80 years later, a calorie still isn’t a calorie.
The treatment of obesity (Lyon and Dunlop, 1932)
As early as 1932, Lyon and Dunlop recognized that the calories from as little as one slice of bread every day could result in pounds of fat mass gained every year. For whatever reason, this doesn’t happen to lean people; so they decided to study the effect of different diets on obese subjects in a metabolic ward at the Royal Infirmary.
Lyon and Dunlop first tested weight loss vs. total calorie intake. The diet was roughly 40% carbs, 24% protein, and 36% fat. Not surprisingly, people fed 800 kcal/d lost more weight than those given 1,000 or 1,200 kcal/d (200 vs. 172 vs. 157 grams of body weight lost per day over the period of 7 – 10 days), confirming that the less you eat, the more weight you lose (duh). A calorie is a calorie after all, right? …
They next tested if all calories were created equal (this is where it starts to get interesting). They found that low carb (40 g/d) with high fat or high protein resulted in the most weight loss (weight loss of 205 and 183 grams per day, respectively). Furthermore, high carb (120 g/d) with low protein or low fat resulted in the least weight loss (122 and 49 grams per day, respectively). Weight loss: LCHF > LCHP > HCLP > HCLF.
They cleverly recognized that water weight could at least partially explain these differences, with which I agree. The other part most likely reflects increased metabolic rate, e.g., by a high protein or high fat diet.
24 years later Kekwick and Pawan set out to determine if “a calorie is a calorie” with a battery of different diets, and came to a similar conclusion.
Calorie intake in relation to body-weight changes in the obese (Kekwick and Pawan, 1956)
And I gotta hand it to them for “data presentation” (the late Richard Feynmanwould love it!):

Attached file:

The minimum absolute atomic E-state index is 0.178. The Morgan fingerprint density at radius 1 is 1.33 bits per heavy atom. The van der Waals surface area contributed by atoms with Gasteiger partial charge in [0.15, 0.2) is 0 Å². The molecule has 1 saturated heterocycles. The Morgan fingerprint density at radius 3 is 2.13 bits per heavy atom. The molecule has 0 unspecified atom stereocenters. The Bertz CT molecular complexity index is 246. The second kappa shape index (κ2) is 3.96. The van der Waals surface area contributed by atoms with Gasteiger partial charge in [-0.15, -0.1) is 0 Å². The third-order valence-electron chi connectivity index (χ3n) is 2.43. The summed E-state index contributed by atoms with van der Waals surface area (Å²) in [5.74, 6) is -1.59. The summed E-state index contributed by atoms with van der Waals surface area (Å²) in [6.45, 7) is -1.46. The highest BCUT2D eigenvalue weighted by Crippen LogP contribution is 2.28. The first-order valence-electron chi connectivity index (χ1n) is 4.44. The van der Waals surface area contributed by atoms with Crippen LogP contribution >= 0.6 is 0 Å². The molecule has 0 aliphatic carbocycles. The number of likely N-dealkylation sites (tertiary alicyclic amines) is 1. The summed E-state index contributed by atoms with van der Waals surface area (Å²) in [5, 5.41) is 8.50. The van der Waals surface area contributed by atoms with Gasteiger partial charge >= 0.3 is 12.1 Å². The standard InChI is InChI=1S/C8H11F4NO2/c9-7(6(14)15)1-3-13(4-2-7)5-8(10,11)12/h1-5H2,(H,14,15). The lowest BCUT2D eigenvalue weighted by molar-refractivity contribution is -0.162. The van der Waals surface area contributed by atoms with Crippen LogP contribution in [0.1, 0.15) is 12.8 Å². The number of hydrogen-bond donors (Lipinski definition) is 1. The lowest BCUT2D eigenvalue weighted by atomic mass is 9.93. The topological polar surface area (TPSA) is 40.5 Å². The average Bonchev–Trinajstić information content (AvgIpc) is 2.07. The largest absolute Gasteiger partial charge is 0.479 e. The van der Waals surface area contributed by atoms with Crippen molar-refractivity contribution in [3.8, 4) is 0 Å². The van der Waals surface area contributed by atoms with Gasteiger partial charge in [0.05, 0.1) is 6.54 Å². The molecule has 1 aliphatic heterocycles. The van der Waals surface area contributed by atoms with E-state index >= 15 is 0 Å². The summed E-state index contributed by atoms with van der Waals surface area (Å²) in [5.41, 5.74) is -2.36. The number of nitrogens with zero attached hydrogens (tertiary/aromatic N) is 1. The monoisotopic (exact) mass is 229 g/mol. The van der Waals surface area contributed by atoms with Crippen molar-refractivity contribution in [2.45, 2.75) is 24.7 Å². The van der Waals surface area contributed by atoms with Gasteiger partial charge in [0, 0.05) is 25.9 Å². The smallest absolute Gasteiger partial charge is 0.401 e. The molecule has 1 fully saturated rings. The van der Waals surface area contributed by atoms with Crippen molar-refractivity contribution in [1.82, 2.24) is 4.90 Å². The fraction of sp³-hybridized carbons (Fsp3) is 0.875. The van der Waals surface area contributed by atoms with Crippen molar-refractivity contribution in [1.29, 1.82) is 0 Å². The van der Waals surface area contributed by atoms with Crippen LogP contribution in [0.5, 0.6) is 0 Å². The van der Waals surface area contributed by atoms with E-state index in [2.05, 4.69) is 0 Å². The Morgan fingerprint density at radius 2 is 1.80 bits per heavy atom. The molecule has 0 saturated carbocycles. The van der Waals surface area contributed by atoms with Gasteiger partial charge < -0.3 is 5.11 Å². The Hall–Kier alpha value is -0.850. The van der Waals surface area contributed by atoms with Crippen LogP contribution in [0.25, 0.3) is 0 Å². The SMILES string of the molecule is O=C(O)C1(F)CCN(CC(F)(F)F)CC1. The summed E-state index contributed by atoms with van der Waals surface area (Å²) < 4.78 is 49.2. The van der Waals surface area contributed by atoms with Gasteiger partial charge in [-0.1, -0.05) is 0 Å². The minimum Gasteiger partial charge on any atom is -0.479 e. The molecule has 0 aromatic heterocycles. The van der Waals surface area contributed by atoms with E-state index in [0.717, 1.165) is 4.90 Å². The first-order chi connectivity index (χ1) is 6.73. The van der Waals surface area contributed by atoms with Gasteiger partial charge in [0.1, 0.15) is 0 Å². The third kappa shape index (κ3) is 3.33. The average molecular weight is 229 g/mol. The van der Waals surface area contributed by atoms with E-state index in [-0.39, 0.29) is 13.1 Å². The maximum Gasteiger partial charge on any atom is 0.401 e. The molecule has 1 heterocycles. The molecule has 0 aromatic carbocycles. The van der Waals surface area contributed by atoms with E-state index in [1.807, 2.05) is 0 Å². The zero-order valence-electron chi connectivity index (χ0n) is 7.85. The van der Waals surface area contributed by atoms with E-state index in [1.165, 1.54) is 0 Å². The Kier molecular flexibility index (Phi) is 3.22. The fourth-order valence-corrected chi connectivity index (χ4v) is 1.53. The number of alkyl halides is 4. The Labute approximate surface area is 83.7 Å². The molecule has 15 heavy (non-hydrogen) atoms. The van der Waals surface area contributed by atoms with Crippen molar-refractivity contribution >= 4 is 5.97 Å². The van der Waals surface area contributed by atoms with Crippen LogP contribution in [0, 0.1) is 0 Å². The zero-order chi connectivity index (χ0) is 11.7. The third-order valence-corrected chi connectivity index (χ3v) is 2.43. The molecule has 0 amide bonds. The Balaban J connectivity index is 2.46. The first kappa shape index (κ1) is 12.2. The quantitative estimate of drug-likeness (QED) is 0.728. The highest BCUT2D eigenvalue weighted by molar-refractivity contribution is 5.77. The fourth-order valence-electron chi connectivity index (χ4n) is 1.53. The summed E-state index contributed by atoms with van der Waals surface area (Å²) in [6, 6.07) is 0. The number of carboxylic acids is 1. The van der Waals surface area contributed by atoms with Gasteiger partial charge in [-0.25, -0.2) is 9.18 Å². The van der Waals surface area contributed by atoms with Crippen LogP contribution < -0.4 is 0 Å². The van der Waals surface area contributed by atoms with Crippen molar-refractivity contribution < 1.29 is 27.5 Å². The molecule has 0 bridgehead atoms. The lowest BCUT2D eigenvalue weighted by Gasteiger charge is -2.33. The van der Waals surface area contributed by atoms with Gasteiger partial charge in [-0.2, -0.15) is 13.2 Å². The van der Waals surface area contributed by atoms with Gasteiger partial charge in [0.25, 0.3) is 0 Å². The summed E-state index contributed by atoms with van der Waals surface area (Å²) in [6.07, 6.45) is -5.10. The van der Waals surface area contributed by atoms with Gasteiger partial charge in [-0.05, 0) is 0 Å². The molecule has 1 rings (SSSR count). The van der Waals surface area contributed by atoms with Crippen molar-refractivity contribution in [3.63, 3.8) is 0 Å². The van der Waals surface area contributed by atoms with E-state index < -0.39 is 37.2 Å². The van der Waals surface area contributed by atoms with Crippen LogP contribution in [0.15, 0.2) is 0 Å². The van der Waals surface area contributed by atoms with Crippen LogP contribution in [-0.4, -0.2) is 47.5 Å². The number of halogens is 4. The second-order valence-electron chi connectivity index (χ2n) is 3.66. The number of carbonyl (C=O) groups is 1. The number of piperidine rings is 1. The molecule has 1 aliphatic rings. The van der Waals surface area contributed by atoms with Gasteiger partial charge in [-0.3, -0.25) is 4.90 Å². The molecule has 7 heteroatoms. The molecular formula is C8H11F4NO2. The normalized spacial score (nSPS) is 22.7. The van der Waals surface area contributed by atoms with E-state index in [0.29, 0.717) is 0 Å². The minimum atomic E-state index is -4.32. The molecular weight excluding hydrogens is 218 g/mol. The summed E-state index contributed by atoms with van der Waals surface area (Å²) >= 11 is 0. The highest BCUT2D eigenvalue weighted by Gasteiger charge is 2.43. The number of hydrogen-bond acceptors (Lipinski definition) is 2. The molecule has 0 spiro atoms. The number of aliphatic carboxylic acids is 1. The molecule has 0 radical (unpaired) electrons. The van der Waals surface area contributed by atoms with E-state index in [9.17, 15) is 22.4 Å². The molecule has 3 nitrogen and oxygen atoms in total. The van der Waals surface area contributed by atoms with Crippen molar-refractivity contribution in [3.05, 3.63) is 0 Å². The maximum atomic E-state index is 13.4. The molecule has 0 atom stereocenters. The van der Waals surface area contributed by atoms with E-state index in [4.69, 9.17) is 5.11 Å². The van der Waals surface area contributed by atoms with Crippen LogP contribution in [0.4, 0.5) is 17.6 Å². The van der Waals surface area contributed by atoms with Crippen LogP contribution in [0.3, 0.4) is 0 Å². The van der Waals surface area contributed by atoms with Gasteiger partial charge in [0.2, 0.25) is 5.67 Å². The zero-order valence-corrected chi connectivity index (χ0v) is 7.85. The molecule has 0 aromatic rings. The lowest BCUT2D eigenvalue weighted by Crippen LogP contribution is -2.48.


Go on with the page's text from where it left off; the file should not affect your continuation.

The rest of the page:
The most dramatic differences in weight loss occurred when their obese subjects were given 90% of calories from either fat, protein, or carbs (the bottom row labeled “DIET No 2” in the chart above).
a three-way cross-over! Well done sirs.
Loss of water weight was proportional to the loss of body weight:
In SERIES 3, the obese subjects were given 2000 kcal high carb, or 2600 kcal high fat:In each case, more weight was lost on the higher calorie high fat diet relative to the lower calorie high carb diet. More of the weight was water, yes, but not disproportionately so. I reckon the difference was due to the impact of different diets on metabolic rate (i.e., The Laws of Energy Balance -WSL).
N.B. Case no. 5*, the last row in Table VI (above): They also tested a 2000 kcal high fat diet, which caused almost double the amount of weight loss than the 2600 kcal high fat diet (1.8 vs. 1.0 kg). (support for calorie equality? Perhaps.)
FOR THE WIN:
A calorie is a calorie when macronutrients are kept constant. In the first series of diets (800 vs. 1000 vs. 1200 kcal), lower calories = more weight loss. In case no. 5 of the third series of diets (2600 vs. 2000 kcal of high fat), lower calories = more weight loss.
But a calorie isn’t a calorie when macronutrients are changed. High fat diets consistently caused more weight loss than high carb diets under a wide variety of calorie intakes, even when calories were higher on the high fat diets (series 3).
This isn’t due to water weight, which amounted to roughly 40%, or malabsorption. Food affects metabolic rate, and The Laws of Energy Balance are maintained.